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RealClearInvestigations' Picks of the Week

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RealClearInvestigations' Picks of the Week
May 30 to June 5, 2021

 

Featured Investigation:
America the Outlier: Voter Photo IDs Are
the Rule in Europe and Elsewhere

Democrats and much of the media are pushing to make permanent the relaxed, pandemic-driven voting rules of the 2020 elections – warning anew of racist voter “suppression” otherwise. Yet democracies in Europe and elsewhere have taken a different tack. John R. Lott Jr. reports for RealClearInvestigations on the comparatively strict voting regimes instituted globally, and the hard lessons of fraud that drove them:

  • All but one of 47 European nations surveyed, and 33 of 37 OECD nations, mandate government-issued photo voter IDs.
  • Seventy-four percent of European countries entirely ban absentee voting for citizens who reside domestically. Most others limit absentee voting and/or require a photo ID.
  • Northern Ireland, where a bitter sectarian conflict has meant historically pervasive fraud as well as violence, has instituted multiple rounds of reforms including mandatory IDs.
  • France banned mail voting in 1975 because of massive fraud in the island region of Corsica.
  • Hungary, with the loosest mail voting regulations in Europe, faced claims of fraud when the government of Prime Minister Viktor Orbán, criticized for authoritarianism, won 96% of mail votes in the 2018 election.
  • After fraud denied a leftist the Mexican presidency in 1988, it mandated photo IDs with biometric information, banned absentee ballots, and required in-person registration. Rather than suppress the vote, participation rose in subsequent presidential elections.
  • When RCInvestigations inquired about the more restrictive voting rules abroad, the Brennan Center and ACLU, which support more lenient rules in America, had no comment.

 

How Biden's Favored Unions
Could Get Jammed
in His Infrastructure Traffic

President Biden is adamant that his infrastructure plan will create millions of jobs and labor unions will be the big winners. But Vince Bielski’s interviews for RealClearInvestigations with economists, union leaders and officials – as well as basic math – suggest otherwise:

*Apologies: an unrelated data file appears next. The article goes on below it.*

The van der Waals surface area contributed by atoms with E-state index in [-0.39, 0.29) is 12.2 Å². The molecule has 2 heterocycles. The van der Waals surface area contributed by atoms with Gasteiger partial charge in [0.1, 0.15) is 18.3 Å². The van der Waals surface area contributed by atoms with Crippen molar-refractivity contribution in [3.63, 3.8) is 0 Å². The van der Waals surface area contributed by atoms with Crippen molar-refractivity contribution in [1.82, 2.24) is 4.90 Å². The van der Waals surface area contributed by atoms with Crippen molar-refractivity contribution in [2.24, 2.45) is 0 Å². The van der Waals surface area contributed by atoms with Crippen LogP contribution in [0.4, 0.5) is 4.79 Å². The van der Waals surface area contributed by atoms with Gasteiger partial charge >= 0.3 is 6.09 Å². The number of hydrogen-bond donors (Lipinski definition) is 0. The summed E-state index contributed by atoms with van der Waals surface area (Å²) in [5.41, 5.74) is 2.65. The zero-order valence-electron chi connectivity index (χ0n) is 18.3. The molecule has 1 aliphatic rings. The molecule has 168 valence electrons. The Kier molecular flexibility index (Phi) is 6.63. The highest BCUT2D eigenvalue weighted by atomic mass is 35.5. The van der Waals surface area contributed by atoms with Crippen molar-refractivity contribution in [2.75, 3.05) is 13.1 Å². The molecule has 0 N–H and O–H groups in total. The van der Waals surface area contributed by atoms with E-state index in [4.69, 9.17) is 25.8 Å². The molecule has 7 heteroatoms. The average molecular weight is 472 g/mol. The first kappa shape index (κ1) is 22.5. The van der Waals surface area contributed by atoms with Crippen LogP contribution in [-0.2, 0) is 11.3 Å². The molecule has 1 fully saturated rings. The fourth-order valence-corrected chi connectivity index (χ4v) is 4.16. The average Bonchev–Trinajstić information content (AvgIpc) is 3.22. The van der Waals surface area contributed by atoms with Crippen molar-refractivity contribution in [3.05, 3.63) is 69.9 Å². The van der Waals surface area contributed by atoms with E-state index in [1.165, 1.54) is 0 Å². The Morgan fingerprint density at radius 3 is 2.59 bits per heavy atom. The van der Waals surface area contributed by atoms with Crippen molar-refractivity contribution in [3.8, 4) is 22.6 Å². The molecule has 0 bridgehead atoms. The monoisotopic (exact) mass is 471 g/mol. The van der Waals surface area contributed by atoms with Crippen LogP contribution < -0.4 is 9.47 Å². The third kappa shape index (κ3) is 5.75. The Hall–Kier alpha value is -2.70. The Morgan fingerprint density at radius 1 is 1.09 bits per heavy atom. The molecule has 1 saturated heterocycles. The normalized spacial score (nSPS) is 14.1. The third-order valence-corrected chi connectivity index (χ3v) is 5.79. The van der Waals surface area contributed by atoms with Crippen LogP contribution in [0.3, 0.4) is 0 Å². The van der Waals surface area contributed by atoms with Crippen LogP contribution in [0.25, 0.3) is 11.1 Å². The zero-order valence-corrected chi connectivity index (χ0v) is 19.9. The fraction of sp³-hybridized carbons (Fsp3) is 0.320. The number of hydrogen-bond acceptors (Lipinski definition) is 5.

• It’s unclear how many jobs Biden’s $2 trillion American Jobs Plan will actually create because of its sprawling nature and the unpredictability of the post-pandemic labor market. Economists forecast anywhere from several million down to zero.
  • The weakness of unions outside traditional strongholds means two-thirds of the jobs created under the plan could well go to nonunion workers.
  • In response, the Biden administration looks to push “prevailing wage” requirements on federal projects to make it easier for unions to win bids, and require “project labor agreements” that deter nonunion labor.
  • “President Biden will receive pushback from the vast majority of the construction workforce and industry as well as some state and local governments,” says a leader of the mostly nonunion trade group Associated Builders and Contractors.
  • The pressure on the administration to deliver union jobs is rising as the Protecting the Right to Organize Act – or PRO Act – languishes in the Senate.

 

Coronavirus Investigations

What U.S. Bureaucrats and the Chinese Knew About COVID-19
Daily Signal, Vanity Fair, Daily Mail
The world may never know whether COVID-19 was created in a lab or jumped from animals to humans. But it is increasingly clear why evidence about the origins of a plague that has killed hundreds of millions of people remains elusive: because many top officials shut down discussion of the issue while allowing China to thwart meaningful probes. Newly disclosed emails show that America’s top covid scientist, Dr. Anthony Fauci, thought the virus could have leaked from a Chinese lab, which had received U.S. funding, in early 2020. Publicly, however, he dismissed the theory. In a separate article, Vanity Fair reports that it has obtained an internal memo by Thomas DiNanno, former acting assistant secretary of the State Department’s Bureau of Arms Control, Verification, and Compliance, that “warned” leaders within his bureau “not to pursue an investigation into the origin of COVID-19” because it would “open a can of worms.” Other officials were especially concerned about evidence “that would point to the U.S. government’s own role in gain-of-function research” aimed at making viruses more likely to attack humans. Vanity Fair also reports:

Dr. Richard Ebright, board of governors professor of chemistry and chemical biology at Rutgers University, said that from the very first reports of a novel bat-related coronavirus outbreak in Wuhan, it took him “a nanosecond or a picosecond” to consider a link to the Wuhan Institute of Virology. Only two other labs in the world, in Galveston, Texas, and Chapel Hill, North Carolina, were doing similar research. “It’s not a dozen cities,” he said. “It’s three places.”